US starts receiving applications for H1B visas
The US has started accepting petition for the much sought H-1B work visas, amidst fear from industry experts and officials that the Congressional mandated quota of 65,000 might get filled up in the first week itself.
Washington: The US has started accepting petition for the much sought H-1B work visas, amidst fear from industry experts and officials that the Congressional mandated quota of 65,000 might get filled up in the first week itself.
Officials said the Citizenship and Immigration Services (USCIS) would not issue daily update on number of applications received, but will make an announcement when the cap is reached.
According to Congressional approved mandate, USCIS can reward a maximum of 65,000 H-1B visas for the fiscal year 2014 beginning October 1, 2013.
In addition, the USCIS can also reward 20,000 H-1B visas for those having masters or higher degree from US academic institutions. This limit on H-1B visas has been in place for more than two decades now.
The USCIS received H-1B petitions at its two centers -- the Vermont Service Center and the California Service Center - where its officials described business as usual.
Last week, USCIS had said based on feedback from a number of stakeholders, it anticipates that it may receive more petitions than the H-1B cap between April 1, 2013 and April 5, 2013.
As such if USCIS receives more petitions than it can accept, it will use a lottery system to randomly select the number of petitions required to reach the numerical limit, the federal agency said.
The lottery for the H-1B cap was last used in April 2008, when the cap was filled on the first day itself.
In 2012, it took 73 days for the USCIS to fill in the cap, while in took 235 days to receive applications to fill the 65,000 H-1B numbers in 2011; 300 days in 2010, and 264 days in 2009. In 2008 and 2007 the caps were reached in the first few days.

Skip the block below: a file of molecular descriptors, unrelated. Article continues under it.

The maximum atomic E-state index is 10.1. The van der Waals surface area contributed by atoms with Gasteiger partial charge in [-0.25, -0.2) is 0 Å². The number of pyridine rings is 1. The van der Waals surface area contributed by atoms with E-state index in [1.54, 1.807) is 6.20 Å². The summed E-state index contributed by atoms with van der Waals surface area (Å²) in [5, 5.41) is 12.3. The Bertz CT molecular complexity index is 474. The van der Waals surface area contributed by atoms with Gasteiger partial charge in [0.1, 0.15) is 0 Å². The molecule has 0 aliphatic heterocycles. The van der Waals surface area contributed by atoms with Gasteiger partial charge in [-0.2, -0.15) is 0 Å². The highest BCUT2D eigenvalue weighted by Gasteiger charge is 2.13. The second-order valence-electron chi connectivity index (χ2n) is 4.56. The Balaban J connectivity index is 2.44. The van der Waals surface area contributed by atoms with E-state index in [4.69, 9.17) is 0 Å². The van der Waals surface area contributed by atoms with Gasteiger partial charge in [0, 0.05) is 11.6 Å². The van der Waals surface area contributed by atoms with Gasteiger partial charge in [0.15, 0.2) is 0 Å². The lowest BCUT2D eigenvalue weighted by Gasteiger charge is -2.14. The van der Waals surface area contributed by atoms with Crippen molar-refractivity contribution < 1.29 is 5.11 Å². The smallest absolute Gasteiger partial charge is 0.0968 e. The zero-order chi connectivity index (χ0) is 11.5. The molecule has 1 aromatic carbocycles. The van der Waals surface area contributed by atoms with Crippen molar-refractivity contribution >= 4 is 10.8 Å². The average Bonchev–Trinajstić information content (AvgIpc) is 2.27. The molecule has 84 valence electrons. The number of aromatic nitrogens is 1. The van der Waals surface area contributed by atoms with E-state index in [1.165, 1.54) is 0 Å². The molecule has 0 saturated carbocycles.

In a statement, the BSA/Software Alliance, a leading global advocate for the software industry, yesterday called on the Congress and Obama Administration to make reforms in the country's antiquated H1B visa system for high-skilled, foreign-born workers an urgent priority.
"It will be frenzy, because the cap of 65,000 visas is nowhere near high enough to meet demand," said BSA president and CEO Robert Holleyman.
"If you didn't know better, you might think the H1B petition-filing frenzy had something to do with April Fools' Day. But it's no joke," he said.
"There are individual software companies with thousands of unfilled jobs in research, product development, and engineering. Across the economy, the Bureau of Labor Statistics has predicted that between 2010 and 2020 there will be at least 1.2 million job openings in computing professions that require a bachelor's degree.
But the National Center for Educational Statistics says we're on pace to produce less than half that many graduates," Holleyman said.
"We need a two-pronged solution for this problem, coupling long-term improvements in STEM education with targeted reforms for high-skilled immigration. Ideally, the latter should help fund the former. BSA supports the framework outlined Immigration Innovation Act, known as I-Squared, and we hope Congress will make it an urgent priority," he said.
In a blog post last week, Brad Smith, the general counsel Microsoft said this year, many employers and highly skilled potential workers are facing April 1 with increased anxiety since the US government again expects all the H-1B visas for the upcoming fiscal year to be snatched up in the first week.
"This has significant implications, not just for these workers and their potential employers, but for the broader economy and for job creation here in the US," he wrote.
"This news further underscores the growing STEM talent crisis facing our country. It's a problem that adversely effects every industry all across the US The American economy creates 120,000 new computer-related jobs annually that require a bachelor's degree, but we are currently producing about 51,000 graduates with a degree in computer science each year," Smith wrote.